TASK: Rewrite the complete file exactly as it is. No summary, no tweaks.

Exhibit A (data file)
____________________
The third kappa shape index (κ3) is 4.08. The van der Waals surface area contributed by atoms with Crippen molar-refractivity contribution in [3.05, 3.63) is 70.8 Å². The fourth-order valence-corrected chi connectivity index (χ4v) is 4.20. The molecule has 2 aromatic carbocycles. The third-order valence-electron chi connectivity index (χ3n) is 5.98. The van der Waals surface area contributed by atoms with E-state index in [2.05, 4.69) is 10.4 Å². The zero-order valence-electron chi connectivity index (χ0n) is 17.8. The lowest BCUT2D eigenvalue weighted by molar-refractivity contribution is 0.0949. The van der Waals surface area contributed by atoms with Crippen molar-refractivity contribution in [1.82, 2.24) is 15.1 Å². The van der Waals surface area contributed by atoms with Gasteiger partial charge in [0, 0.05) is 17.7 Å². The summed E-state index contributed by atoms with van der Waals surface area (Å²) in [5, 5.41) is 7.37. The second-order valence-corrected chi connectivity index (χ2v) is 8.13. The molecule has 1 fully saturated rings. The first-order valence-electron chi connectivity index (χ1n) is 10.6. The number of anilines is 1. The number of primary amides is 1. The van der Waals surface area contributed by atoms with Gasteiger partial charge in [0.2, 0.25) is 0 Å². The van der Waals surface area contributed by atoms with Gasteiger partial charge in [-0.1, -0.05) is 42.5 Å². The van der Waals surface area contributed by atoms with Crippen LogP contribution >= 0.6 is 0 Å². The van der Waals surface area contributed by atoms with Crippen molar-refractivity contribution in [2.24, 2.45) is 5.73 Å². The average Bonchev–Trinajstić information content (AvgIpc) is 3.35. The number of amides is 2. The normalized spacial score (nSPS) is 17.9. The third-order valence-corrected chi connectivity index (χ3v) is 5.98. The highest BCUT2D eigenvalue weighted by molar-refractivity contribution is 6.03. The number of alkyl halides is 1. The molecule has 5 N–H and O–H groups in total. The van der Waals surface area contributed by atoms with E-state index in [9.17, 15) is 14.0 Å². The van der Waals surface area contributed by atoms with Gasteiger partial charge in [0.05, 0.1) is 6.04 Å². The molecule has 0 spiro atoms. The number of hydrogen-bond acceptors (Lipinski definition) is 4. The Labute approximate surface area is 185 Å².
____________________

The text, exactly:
The third kappa shape index (κ3) is 4.08. The van der Waals surface area contributed by atoms with Crippen molar-refractivity contribution in [3.05, 3.63) is 70.8 Å². The fourth-order valence-corrected chi connectivity index (χ4v) is 4.20. The molecule has 2 aromatic carbocycles. The third-order valence-electron chi connectivity index (χ3n) is 5.98. The van der Waals surface area contributed by atoms with E-state index in [2.05, 4.69) is 10.4 Å². The zero-order valence-electron chi connectivity index (χ0n) is 17.8. The lowest BCUT2D eigenvalue weighted by molar-refractivity contribution is 0.0949. The van der Waals surface area contributed by atoms with Crippen molar-refractivity contribution in [1.82, 2.24) is 15.1 Å². The van der Waals surface area contributed by atoms with Gasteiger partial charge in [0, 0.05) is 17.7 Å². The summed E-state index contributed by atoms with van der Waals surface area (Å²) in [5, 5.41) is 7.37. The second-order valence-corrected chi connectivity index (χ2v) is 8.13. The molecule has 1 fully saturated rings. The first-order valence-electron chi connectivity index (χ1n) is 10.6. The number of anilines is 1. The number of primary amides is 1. The van der Waals surface area contributed by atoms with Gasteiger partial charge in [0.2, 0.25) is 0 Å². The van der Waals surface area contributed by atoms with Gasteiger partial charge in [-0.1, -0.05) is 42.5 Å². The van der Waals surface area contributed by atoms with Crippen LogP contribution >= 0.6 is 0 Å². The van der Waals surface area contributed by atoms with Crippen molar-refractivity contribution in [2.24, 2.45) is 5.73 Å². The average Bonchev–Trinajstić information content (AvgIpc) is 3.35. The number of amides is 2. The normalized spacial score (nSPS) is 17.9. The third-order valence-corrected chi connectivity index (χ3v) is 5.98. The highest BCUT2D eigenvalue weighted by molar-refractivity contribution is 6.03. The number of alkyl halides is 1. The molecule has 5 N–H and O–H groups in total. The van der Waals surface area contributed by atoms with E-state index in [9.17, 15) is 14.0 Å². The van der Waals surface area contributed by atoms with Gasteiger partial charge in [0.05, 0.1) is 6.04 Å². The molecule has 0 spiro atoms. The number of hydrogen-bond acceptors (Lipinski definition) is 4. The Labute approximate surface area is 185 Å².